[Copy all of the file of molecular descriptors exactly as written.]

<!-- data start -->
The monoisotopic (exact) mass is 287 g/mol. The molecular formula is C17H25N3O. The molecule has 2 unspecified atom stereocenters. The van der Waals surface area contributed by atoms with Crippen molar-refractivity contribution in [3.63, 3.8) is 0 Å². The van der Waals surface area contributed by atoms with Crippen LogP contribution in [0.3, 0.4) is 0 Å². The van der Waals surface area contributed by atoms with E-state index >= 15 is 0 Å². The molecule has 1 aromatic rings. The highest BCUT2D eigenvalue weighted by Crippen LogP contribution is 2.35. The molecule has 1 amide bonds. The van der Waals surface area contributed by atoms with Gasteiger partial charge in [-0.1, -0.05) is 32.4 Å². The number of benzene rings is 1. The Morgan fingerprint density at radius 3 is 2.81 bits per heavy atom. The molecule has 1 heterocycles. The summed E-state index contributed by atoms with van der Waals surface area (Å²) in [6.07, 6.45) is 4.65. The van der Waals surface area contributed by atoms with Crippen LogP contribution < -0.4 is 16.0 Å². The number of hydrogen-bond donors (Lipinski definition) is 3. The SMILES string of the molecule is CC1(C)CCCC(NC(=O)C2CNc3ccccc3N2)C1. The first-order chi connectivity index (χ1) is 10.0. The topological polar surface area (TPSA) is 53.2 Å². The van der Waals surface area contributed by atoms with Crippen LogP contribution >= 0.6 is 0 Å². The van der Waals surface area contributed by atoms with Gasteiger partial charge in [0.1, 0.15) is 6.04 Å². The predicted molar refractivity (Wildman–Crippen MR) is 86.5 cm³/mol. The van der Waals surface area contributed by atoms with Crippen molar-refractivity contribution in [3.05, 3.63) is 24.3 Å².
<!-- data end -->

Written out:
The monoisotopic (exact) mass is 287 g/mol. The molecular formula is C17H25N3O. The molecule has 2 unspecified atom stereocenters. The van der Waals surface area contributed by atoms with Crippen molar-refractivity contribution in [3.63, 3.8) is 0 Å². The van der Waals surface area contributed by atoms with Crippen LogP contribution in [0.3, 0.4) is 0 Å². The van der Waals surface area contributed by atoms with E-state index >= 15 is 0 Å². The molecule has 1 aromatic rings. The highest BCUT2D eigenvalue weighted by Crippen LogP contribution is 2.35. The molecule has 1 amide bonds. The van der Waals surface area contributed by atoms with Gasteiger partial charge in [-0.1, -0.05) is 32.4 Å². The number of benzene rings is 1. The Morgan fingerprint density at radius 3 is 2.81 bits per heavy atom. The molecule has 1 heterocycles. The summed E-state index contributed by atoms with van der Waals surface area (Å²) in [6.07, 6.45) is 4.65. The van der Waals surface area contributed by atoms with Crippen LogP contribution < -0.4 is 16.0 Å². The number of hydrogen-bond donors (Lipinski definition) is 3. The SMILES string of the molecule is CC1(C)CCCC(NC(=O)C2CNc3ccccc3N2)C1. The first-order chi connectivity index (χ1) is 10.0. The topological polar surface area (TPSA) is 53.2 Å². The van der Waals surface area contributed by atoms with Crippen LogP contribution >= 0.6 is 0 Å². The van der Waals surface area contributed by atoms with Gasteiger partial charge in [0.1, 0.15) is 6.04 Å². The predicted molar refractivity (Wildman–Crippen MR) is 86.5 cm³/mol. The van der Waals surface area contributed by atoms with Crippen molar-refractivity contribution in [3.05, 3.63) is 24.3 Å².